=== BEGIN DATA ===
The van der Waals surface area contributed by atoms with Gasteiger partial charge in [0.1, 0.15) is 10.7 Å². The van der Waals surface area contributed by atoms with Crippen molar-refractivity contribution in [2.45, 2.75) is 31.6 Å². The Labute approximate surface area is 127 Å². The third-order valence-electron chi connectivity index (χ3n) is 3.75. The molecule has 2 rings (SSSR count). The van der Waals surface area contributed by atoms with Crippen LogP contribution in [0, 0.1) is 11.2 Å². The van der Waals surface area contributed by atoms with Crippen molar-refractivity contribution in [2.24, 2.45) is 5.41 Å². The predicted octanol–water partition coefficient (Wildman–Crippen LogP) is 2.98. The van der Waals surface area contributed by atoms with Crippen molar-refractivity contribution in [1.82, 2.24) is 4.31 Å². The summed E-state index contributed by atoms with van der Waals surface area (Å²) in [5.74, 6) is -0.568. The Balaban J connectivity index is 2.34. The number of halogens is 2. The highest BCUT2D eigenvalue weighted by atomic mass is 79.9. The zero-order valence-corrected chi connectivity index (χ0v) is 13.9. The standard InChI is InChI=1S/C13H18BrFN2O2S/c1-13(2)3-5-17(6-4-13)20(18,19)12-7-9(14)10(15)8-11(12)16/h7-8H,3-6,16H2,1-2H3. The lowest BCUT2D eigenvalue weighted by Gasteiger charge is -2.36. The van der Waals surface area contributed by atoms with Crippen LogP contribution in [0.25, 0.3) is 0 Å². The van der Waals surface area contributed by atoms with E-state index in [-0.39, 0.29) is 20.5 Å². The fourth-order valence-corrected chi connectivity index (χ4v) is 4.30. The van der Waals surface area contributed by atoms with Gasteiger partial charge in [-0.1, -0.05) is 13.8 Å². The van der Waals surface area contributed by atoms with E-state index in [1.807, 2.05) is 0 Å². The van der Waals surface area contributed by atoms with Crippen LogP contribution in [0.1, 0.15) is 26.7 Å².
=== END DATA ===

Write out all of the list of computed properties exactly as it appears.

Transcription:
The van der Waals surface area contributed by atoms with Gasteiger partial charge in [0.1, 0.15) is 10.7 Å². The van der Waals surface area contributed by atoms with Crippen molar-refractivity contribution in [2.45, 2.75) is 31.6 Å². The Labute approximate surface area is 127 Å². The third-order valence-electron chi connectivity index (χ3n) is 3.75. The molecule has 2 rings (SSSR count). The van der Waals surface area contributed by atoms with Crippen LogP contribution in [0, 0.1) is 11.2 Å². The van der Waals surface area contributed by atoms with Crippen molar-refractivity contribution in [2.24, 2.45) is 5.41 Å². The predicted octanol–water partition coefficient (Wildman–Crippen LogP) is 2.98. The van der Waals surface area contributed by atoms with Crippen molar-refractivity contribution in [1.82, 2.24) is 4.31 Å². The summed E-state index contributed by atoms with van der Waals surface area (Å²) in [5.74, 6) is -0.568. The Balaban J connectivity index is 2.34. The number of halogens is 2. The highest BCUT2D eigenvalue weighted by atomic mass is 79.9. The zero-order valence-corrected chi connectivity index (χ0v) is 13.9. The standard InChI is InChI=1S/C13H18BrFN2O2S/c1-13(2)3-5-17(6-4-13)20(18,19)12-7-9(14)10(15)8-11(12)16/h7-8H,3-6,16H2,1-2H3. The lowest BCUT2D eigenvalue weighted by Gasteiger charge is -2.36. The van der Waals surface area contributed by atoms with Crippen LogP contribution in [0.25, 0.3) is 0 Å². The van der Waals surface area contributed by atoms with E-state index in [-0.39, 0.29) is 20.5 Å². The fourth-order valence-corrected chi connectivity index (χ4v) is 4.30. The van der Waals surface area contributed by atoms with Gasteiger partial charge in [-0.1, -0.05) is 13.8 Å². The van der Waals surface area contributed by atoms with E-state index in [1.807, 2.05) is 0 Å². The van der Waals surface area contributed by atoms with Crippen LogP contribution in [0.1, 0.15) is 26.7 Å².